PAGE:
There now exist new rugged servers of a whole new breed, by NSC Technologies.Â These guys are so rugged they can withstand some pretty serious environments and even be parachuted down into zones typically avoided.
The Bunker XRV-5241 is a 1U rack server designed for organizations such as the military and first responders that need servers in rugged environments. The server has been tested to meet U.S. Department of Defense specifications for environmental, temperature and shock requirements and has low emissions of EMF and does not require an EMF radiation shield.
Though the devices would require the extra protection of a case for parachute drops, that’s not a bad trade-off for having service in war zones, is it? And, it can endure temperatures from 32 – 122 F while running. ” Talk about rugged servers!” Simply amazing.
A rugged chassis is built around the server and the hard drives have been shock mounted, Callahan said. The server weighs 35 pounds (15.9 kilograms).
The server chassis is primarily made of thick steel constructed over two walls, and there are other “proprietary features” to protect the server from folding or bending over, Callahan said.
“In addition, to further protect the hard drives, we have a tool-less mechanism that prevents ejection or removal of the hard drive,” Callahan said.
Additionally, the electronic components have been secured to make sure nothing falls apart. A retention system allows expansion cards such as RAID controllers, network cards and graphics cards to stay in place. Add-on cards can easily fall out of place in the event of shock.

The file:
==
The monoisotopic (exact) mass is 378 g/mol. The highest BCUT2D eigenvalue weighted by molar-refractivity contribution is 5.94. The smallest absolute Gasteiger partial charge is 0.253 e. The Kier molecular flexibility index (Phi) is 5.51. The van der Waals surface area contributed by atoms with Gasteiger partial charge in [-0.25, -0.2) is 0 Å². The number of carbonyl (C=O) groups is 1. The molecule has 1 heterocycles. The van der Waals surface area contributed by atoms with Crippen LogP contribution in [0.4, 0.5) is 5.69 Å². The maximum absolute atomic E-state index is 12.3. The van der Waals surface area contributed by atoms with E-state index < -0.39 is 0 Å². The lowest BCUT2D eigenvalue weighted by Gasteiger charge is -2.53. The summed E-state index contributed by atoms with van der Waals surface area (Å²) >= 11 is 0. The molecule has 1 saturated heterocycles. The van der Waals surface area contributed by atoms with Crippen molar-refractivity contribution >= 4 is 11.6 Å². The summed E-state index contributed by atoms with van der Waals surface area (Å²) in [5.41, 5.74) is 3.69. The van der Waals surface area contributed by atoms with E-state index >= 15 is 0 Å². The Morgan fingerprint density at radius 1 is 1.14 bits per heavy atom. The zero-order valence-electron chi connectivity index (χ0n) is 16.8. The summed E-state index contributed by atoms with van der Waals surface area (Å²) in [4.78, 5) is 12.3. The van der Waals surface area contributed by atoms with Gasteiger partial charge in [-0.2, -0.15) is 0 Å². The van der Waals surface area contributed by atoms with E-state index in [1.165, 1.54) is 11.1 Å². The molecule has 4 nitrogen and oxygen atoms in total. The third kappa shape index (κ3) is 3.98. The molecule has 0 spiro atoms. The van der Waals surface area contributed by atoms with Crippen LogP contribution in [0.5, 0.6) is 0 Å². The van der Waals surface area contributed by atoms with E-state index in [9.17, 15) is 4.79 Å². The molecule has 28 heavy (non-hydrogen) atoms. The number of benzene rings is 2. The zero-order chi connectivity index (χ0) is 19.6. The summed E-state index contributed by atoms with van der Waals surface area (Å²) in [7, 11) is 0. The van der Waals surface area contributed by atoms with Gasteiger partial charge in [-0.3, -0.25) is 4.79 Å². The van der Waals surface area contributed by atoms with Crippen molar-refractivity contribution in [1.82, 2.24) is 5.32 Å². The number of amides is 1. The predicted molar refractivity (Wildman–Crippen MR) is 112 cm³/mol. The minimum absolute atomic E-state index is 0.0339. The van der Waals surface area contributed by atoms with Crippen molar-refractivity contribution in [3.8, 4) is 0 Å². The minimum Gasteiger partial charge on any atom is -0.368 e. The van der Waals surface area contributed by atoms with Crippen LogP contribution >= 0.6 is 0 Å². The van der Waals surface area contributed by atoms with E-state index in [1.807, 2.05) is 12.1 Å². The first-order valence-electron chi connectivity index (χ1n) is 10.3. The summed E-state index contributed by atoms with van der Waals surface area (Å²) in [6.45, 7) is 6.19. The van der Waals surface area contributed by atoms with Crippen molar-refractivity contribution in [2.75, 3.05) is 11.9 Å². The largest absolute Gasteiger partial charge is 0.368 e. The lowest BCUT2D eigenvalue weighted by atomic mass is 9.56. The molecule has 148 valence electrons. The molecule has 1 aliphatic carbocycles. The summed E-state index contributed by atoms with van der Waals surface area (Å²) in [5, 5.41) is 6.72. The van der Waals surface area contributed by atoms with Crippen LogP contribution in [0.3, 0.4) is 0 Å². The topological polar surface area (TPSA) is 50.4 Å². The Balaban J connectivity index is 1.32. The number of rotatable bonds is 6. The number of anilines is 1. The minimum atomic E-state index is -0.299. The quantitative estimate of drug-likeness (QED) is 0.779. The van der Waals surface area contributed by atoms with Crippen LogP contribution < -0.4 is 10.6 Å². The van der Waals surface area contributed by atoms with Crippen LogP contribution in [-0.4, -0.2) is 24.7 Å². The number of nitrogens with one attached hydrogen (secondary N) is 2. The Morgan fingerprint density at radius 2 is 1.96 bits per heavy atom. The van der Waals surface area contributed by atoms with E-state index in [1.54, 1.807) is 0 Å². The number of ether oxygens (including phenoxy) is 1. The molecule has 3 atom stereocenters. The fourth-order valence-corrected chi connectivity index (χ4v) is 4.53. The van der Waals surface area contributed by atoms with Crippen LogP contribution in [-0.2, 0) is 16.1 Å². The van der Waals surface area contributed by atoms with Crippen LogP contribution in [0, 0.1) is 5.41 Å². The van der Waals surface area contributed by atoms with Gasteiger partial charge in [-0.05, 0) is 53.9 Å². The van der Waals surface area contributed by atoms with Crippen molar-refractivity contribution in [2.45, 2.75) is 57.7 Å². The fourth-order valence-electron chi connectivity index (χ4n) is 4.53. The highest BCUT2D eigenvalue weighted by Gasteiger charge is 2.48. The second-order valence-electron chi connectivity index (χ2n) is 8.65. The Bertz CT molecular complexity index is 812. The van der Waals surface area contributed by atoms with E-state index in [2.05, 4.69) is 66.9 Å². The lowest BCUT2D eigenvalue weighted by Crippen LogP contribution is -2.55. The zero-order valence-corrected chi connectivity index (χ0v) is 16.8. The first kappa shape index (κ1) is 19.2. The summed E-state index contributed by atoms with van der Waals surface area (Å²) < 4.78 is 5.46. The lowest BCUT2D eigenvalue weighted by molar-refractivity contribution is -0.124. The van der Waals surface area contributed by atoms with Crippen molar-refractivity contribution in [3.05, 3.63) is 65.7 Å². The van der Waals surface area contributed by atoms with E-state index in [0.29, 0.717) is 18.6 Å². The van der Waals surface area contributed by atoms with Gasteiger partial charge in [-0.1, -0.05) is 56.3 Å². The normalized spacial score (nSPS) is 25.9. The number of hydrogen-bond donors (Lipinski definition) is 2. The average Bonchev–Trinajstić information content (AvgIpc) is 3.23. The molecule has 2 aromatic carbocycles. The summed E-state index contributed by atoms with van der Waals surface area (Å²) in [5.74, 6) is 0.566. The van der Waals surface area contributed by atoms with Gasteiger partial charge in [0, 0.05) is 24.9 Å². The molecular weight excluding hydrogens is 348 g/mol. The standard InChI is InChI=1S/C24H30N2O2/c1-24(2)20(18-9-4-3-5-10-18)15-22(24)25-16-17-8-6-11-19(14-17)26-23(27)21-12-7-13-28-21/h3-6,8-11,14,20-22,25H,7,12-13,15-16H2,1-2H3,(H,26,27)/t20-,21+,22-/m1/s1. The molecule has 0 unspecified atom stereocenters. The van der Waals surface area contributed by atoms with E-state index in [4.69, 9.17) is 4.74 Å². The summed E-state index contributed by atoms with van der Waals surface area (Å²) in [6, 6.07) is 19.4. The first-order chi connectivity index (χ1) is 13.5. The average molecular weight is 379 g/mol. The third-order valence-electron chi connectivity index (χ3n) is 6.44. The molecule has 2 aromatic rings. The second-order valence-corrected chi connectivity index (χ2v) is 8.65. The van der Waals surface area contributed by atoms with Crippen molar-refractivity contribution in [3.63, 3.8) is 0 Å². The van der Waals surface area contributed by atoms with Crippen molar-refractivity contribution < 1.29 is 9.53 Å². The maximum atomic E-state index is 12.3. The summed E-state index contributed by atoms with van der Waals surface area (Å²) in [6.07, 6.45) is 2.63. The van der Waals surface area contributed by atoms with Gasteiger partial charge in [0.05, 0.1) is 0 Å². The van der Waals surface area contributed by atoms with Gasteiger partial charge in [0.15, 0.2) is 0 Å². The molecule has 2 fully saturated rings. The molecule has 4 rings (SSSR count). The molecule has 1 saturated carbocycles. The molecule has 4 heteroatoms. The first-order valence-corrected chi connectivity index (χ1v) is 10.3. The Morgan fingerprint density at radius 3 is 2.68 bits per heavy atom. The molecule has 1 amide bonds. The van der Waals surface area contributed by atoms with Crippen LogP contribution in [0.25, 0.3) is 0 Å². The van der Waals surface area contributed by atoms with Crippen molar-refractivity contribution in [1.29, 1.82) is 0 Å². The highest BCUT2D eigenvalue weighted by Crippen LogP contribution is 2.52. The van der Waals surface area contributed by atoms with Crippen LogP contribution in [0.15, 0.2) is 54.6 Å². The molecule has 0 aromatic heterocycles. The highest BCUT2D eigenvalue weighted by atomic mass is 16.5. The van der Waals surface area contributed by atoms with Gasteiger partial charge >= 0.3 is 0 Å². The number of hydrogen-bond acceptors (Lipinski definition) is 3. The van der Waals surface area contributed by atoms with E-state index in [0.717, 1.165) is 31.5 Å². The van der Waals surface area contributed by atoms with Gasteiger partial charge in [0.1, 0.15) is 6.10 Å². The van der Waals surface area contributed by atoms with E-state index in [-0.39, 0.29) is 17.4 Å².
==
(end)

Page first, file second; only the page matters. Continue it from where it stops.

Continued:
And while cooling would be required ultimately, this rugged server can withstand hours of hot temperatures with no air conditioning needed.
The two-socket server runs on Intel’s E5-2600 server chip, which is based on the Sandy Bridge microarchitecture. The server has eight memory slots to support up to 256GB of RAM. Other features include four storage slots, Ethernet LAN and PCI-Express 3.0 support.
The server is priced starting at US$3,699. It will be sold directly into the vertical markets.
Sounds like for certain applications like war zones or rough terrain where internet server access is currently difficult if not impossible, this rugged server could be well worth the money.Â We’ll be interested to see how it does.